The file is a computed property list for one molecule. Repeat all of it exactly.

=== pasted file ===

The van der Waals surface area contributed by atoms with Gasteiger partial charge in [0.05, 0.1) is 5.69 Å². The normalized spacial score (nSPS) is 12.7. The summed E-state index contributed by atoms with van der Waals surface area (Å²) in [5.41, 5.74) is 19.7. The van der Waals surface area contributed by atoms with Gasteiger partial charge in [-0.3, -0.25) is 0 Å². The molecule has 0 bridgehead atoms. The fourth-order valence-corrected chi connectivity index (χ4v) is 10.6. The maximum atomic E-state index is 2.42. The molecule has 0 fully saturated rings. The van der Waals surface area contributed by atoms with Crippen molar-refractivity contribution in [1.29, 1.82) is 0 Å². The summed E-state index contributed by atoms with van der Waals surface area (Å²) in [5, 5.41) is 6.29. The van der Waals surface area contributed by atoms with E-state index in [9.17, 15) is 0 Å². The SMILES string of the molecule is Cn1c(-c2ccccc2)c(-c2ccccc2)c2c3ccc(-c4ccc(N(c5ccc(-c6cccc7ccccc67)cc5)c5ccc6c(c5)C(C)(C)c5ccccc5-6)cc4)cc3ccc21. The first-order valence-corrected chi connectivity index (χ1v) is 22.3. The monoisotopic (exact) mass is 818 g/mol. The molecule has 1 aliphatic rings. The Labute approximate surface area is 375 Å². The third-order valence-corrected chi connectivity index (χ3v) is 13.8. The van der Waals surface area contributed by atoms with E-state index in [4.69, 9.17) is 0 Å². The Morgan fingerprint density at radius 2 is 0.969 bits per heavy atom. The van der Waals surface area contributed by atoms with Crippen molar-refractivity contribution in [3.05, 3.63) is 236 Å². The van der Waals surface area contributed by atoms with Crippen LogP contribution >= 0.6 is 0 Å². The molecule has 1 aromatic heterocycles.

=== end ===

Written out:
The van der Waals surface area contributed by atoms with Gasteiger partial charge in [0.05, 0.1) is 5.69 Å². The normalized spacial score (nSPS) is 12.7. The summed E-state index contributed by atoms with van der Waals surface area (Å²) in [5.41, 5.74) is 19.7. The van der Waals surface area contributed by atoms with Gasteiger partial charge in [-0.3, -0.25) is 0 Å². The molecule has 0 bridgehead atoms. The fourth-order valence-corrected chi connectivity index (χ4v) is 10.6. The maximum atomic E-state index is 2.42. The molecule has 0 fully saturated rings. The van der Waals surface area contributed by atoms with Crippen molar-refractivity contribution in [1.29, 1.82) is 0 Å². The summed E-state index contributed by atoms with van der Waals surface area (Å²) in [5, 5.41) is 6.29. The van der Waals surface area contributed by atoms with E-state index in [9.17, 15) is 0 Å². The SMILES string of the molecule is Cn1c(-c2ccccc2)c(-c2ccccc2)c2c3ccc(-c4ccc(N(c5ccc(-c6cccc7ccccc67)cc5)c5ccc6c(c5)C(C)(C)c5ccccc5-6)cc4)cc3ccc21. The first-order valence-corrected chi connectivity index (χ1v) is 22.3. The monoisotopic (exact) mass is 818 g/mol. The molecule has 1 aliphatic rings. The Labute approximate surface area is 375 Å². The third-order valence-corrected chi connectivity index (χ3v) is 13.8. The van der Waals surface area contributed by atoms with E-state index in [4.69, 9.17) is 0 Å². The Morgan fingerprint density at radius 2 is 0.969 bits per heavy atom. The van der Waals surface area contributed by atoms with Crippen molar-refractivity contribution in [3.05, 3.63) is 236 Å². The van der Waals surface area contributed by atoms with Crippen LogP contribution >= 0.6 is 0 Å². The molecule has 1 aromatic heterocycles.